A charity is urging women to attend their cervical screening tests, after figures showed one in four did not take up their invitation to attend an appointment.
Jo's Cervical Cancer Trust is making the plea as part of national Cervical Screening Awareness Week.
Almost 69% of women aged between 25 and 29 missed their screening invitation in 2010/11, while 23% of women aged between 50 and 60 also failed to get screened last year, according to the charity.
Robert Music, the charity's director, said: "Each year the UK screening programme saves 5,000 lives yet one in four Scottish women are not attending their cervical screening test and over 300 women in Scotland are diagnosed with the disease.
"Cervical screening can help reduce these numbers so the more we can do to stress the importance of this life-saving test the better."
He added: "With such a worrying decline in numbers, our campaign is also targeting Glasgow where uptake is 70% - the lowest in the country. Adverts urging eligible women to get screened will adorn buses across the city with a potential to reach 92% of the city's population."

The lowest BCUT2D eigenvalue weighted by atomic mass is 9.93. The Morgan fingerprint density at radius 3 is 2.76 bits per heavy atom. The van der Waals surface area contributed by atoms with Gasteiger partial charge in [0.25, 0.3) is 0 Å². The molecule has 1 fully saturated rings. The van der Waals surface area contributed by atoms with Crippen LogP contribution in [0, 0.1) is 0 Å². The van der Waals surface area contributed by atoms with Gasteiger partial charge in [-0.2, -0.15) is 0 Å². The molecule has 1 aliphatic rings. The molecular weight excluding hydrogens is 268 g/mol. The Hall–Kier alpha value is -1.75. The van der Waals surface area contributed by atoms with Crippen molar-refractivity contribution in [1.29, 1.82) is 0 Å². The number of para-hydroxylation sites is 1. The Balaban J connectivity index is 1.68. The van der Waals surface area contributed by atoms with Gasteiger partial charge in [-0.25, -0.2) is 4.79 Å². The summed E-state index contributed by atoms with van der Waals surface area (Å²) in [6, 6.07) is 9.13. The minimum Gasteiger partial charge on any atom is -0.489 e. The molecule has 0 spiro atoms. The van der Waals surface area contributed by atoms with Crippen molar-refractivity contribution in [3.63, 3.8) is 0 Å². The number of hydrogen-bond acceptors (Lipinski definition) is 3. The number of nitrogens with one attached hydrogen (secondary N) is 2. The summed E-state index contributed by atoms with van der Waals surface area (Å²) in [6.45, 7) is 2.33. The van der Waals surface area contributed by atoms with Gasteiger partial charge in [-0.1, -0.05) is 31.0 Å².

UK-wide research by the charity highlighted several barriers to women attending. Some women said they did not feel screening was a necessary test.
Some found it difficult to arrange an appointment for screening around their work schedules, and said more flexibility from GPs around appointment times would encourage them to make it more of a priority.
Mr Music added: "Another major contributing factor to women not attending is embarrassment and fear of the procedure. We want to reverse this trend by reassuring those who are nervous about the test that it's a simple five minute procedure that could save their life."
For more information on cervical screening awareness week, visit the STV Health Centre, brought to you by NHS inform.